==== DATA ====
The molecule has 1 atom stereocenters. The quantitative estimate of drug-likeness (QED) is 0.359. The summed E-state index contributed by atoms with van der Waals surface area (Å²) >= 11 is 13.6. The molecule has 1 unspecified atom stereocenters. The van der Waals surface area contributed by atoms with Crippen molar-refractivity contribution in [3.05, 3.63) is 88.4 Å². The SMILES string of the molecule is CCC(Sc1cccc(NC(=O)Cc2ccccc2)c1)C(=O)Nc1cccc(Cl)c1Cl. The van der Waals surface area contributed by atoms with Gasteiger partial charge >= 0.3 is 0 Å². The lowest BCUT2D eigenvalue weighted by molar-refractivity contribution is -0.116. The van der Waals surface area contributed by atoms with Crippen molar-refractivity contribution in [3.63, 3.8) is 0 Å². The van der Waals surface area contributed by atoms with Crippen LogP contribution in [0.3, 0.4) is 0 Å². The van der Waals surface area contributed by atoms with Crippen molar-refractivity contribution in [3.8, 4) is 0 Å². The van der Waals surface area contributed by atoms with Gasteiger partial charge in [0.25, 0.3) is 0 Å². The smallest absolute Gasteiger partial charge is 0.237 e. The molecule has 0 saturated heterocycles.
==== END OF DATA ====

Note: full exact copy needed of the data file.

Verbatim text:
The molecule has 1 atom stereocenters. The quantitative estimate of drug-likeness (QED) is 0.359. The summed E-state index contributed by atoms with van der Waals surface area (Å²) >= 11 is 13.6. The molecule has 1 unspecified atom stereocenters. The van der Waals surface area contributed by atoms with Crippen molar-refractivity contribution in [3.05, 3.63) is 88.4 Å². The SMILES string of the molecule is CCC(Sc1cccc(NC(=O)Cc2ccccc2)c1)C(=O)Nc1cccc(Cl)c1Cl. The van der Waals surface area contributed by atoms with Gasteiger partial charge >= 0.3 is 0 Å². The lowest BCUT2D eigenvalue weighted by molar-refractivity contribution is -0.116. The van der Waals surface area contributed by atoms with Crippen molar-refractivity contribution in [3.63, 3.8) is 0 Å². The van der Waals surface area contributed by atoms with Crippen LogP contribution in [0.3, 0.4) is 0 Å². The van der Waals surface area contributed by atoms with Crippen molar-refractivity contribution in [3.8, 4) is 0 Å². The van der Waals surface area contributed by atoms with Gasteiger partial charge in [0.25, 0.3) is 0 Å². The smallest absolute Gasteiger partial charge is 0.237 e. The molecule has 0 saturated heterocycles.